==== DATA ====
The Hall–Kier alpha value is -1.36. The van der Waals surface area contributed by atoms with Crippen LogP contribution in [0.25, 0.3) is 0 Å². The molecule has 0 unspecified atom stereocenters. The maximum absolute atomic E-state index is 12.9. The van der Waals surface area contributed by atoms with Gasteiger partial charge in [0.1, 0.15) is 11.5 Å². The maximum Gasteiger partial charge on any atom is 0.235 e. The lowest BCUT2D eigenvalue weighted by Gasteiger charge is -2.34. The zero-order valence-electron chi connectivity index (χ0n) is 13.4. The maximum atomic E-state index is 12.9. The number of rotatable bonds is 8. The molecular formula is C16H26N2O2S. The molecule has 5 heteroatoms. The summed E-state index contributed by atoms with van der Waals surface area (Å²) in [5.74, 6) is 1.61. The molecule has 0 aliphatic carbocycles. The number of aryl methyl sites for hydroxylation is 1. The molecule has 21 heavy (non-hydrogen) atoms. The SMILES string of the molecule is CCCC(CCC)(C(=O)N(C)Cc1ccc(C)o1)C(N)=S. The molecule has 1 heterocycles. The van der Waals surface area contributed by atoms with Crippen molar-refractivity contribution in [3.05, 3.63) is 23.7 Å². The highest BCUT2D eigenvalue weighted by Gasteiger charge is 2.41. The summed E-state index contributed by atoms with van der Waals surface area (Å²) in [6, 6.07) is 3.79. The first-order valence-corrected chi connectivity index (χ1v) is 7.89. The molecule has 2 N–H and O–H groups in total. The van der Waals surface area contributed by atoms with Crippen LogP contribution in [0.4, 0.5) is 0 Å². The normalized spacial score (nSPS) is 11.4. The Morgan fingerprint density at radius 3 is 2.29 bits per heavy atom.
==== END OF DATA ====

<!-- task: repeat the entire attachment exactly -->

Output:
The Hall–Kier alpha value is -1.36. The van der Waals surface area contributed by atoms with Crippen LogP contribution in [0.25, 0.3) is 0 Å². The molecule has 0 unspecified atom stereocenters. The maximum absolute atomic E-state index is 12.9. The van der Waals surface area contributed by atoms with Gasteiger partial charge in [0.1, 0.15) is 11.5 Å². The maximum Gasteiger partial charge on any atom is 0.235 e. The lowest BCUT2D eigenvalue weighted by Gasteiger charge is -2.34. The zero-order valence-electron chi connectivity index (χ0n) is 13.4. The maximum atomic E-state index is 12.9. The number of rotatable bonds is 8. The molecular formula is C16H26N2O2S. The molecule has 5 heteroatoms. The summed E-state index contributed by atoms with van der Waals surface area (Å²) in [5.74, 6) is 1.61. The molecule has 0 aliphatic carbocycles. The number of aryl methyl sites for hydroxylation is 1. The molecule has 21 heavy (non-hydrogen) atoms. The SMILES string of the molecule is CCCC(CCC)(C(=O)N(C)Cc1ccc(C)o1)C(N)=S. The molecule has 1 heterocycles. The van der Waals surface area contributed by atoms with Crippen molar-refractivity contribution in [3.05, 3.63) is 23.7 Å². The highest BCUT2D eigenvalue weighted by Gasteiger charge is 2.41. The summed E-state index contributed by atoms with van der Waals surface area (Å²) in [6, 6.07) is 3.79. The first-order valence-corrected chi connectivity index (χ1v) is 7.89. The molecule has 2 N–H and O–H groups in total. The van der Waals surface area contributed by atoms with Crippen LogP contribution in [0.4, 0.5) is 0 Å². The normalized spacial score (nSPS) is 11.4. The Morgan fingerprint density at radius 3 is 2.29 bits per heavy atom.